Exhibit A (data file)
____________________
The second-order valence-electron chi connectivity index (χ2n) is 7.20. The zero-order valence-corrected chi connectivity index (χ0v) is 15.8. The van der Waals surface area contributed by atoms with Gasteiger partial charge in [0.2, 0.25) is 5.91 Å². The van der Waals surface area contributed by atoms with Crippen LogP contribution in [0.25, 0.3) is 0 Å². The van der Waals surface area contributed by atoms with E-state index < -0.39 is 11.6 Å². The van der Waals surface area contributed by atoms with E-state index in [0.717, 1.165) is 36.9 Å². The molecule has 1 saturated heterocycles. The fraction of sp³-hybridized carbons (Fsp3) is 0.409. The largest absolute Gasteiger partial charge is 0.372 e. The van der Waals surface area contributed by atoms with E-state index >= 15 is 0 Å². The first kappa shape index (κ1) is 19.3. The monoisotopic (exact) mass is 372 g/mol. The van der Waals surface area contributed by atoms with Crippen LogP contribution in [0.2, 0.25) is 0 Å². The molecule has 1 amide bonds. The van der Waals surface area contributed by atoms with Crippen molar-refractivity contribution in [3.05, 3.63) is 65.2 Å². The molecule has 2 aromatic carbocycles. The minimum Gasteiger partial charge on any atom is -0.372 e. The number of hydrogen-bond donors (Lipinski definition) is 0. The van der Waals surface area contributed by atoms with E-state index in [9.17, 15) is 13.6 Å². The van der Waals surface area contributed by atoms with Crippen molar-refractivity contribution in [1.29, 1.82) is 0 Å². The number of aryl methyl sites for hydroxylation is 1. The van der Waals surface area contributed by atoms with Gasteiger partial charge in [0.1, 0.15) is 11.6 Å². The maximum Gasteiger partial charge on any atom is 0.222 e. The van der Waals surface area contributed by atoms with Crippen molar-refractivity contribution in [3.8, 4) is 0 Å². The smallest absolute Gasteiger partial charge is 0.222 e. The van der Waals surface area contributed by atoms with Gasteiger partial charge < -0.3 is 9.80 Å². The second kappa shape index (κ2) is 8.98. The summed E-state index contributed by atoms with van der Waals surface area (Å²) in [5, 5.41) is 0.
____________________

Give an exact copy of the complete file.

The second-order valence-electron chi connectivity index (χ2n) is 7.20. The zero-order valence-corrected chi connectivity index (χ0v) is 15.8. The van der Waals surface area contributed by atoms with Gasteiger partial charge in [0.2, 0.25) is 5.91 Å². The van der Waals surface area contributed by atoms with Crippen LogP contribution in [0.25, 0.3) is 0 Å². The van der Waals surface area contributed by atoms with E-state index < -0.39 is 11.6 Å². The van der Waals surface area contributed by atoms with E-state index in [0.717, 1.165) is 36.9 Å². The molecule has 1 saturated heterocycles. The fraction of sp³-hybridized carbons (Fsp3) is 0.409. The largest absolute Gasteiger partial charge is 0.372 e. The van der Waals surface area contributed by atoms with E-state index >= 15 is 0 Å². The first kappa shape index (κ1) is 19.3. The monoisotopic (exact) mass is 372 g/mol. The van der Waals surface area contributed by atoms with Crippen LogP contribution in [0.2, 0.25) is 0 Å². The molecule has 1 amide bonds. The van der Waals surface area contributed by atoms with Crippen molar-refractivity contribution in [3.05, 3.63) is 65.2 Å². The molecule has 2 aromatic carbocycles. The minimum Gasteiger partial charge on any atom is -0.372 e. The number of hydrogen-bond donors (Lipinski definition) is 0. The van der Waals surface area contributed by atoms with E-state index in [9.17, 15) is 13.6 Å². The van der Waals surface area contributed by atoms with Crippen molar-refractivity contribution in [1.29, 1.82) is 0 Å². The number of aryl methyl sites for hydroxylation is 1. The van der Waals surface area contributed by atoms with Gasteiger partial charge in [0.1, 0.15) is 11.6 Å². The maximum Gasteiger partial charge on any atom is 0.222 e. The van der Waals surface area contributed by atoms with Crippen molar-refractivity contribution in [3.8, 4) is 0 Å². The smallest absolute Gasteiger partial charge is 0.222 e. The van der Waals surface area contributed by atoms with Gasteiger partial charge < -0.3 is 9.80 Å². The second kappa shape index (κ2) is 8.98. The summed E-state index contributed by atoms with van der Waals surface area (Å²) in [5, 5.41) is 0.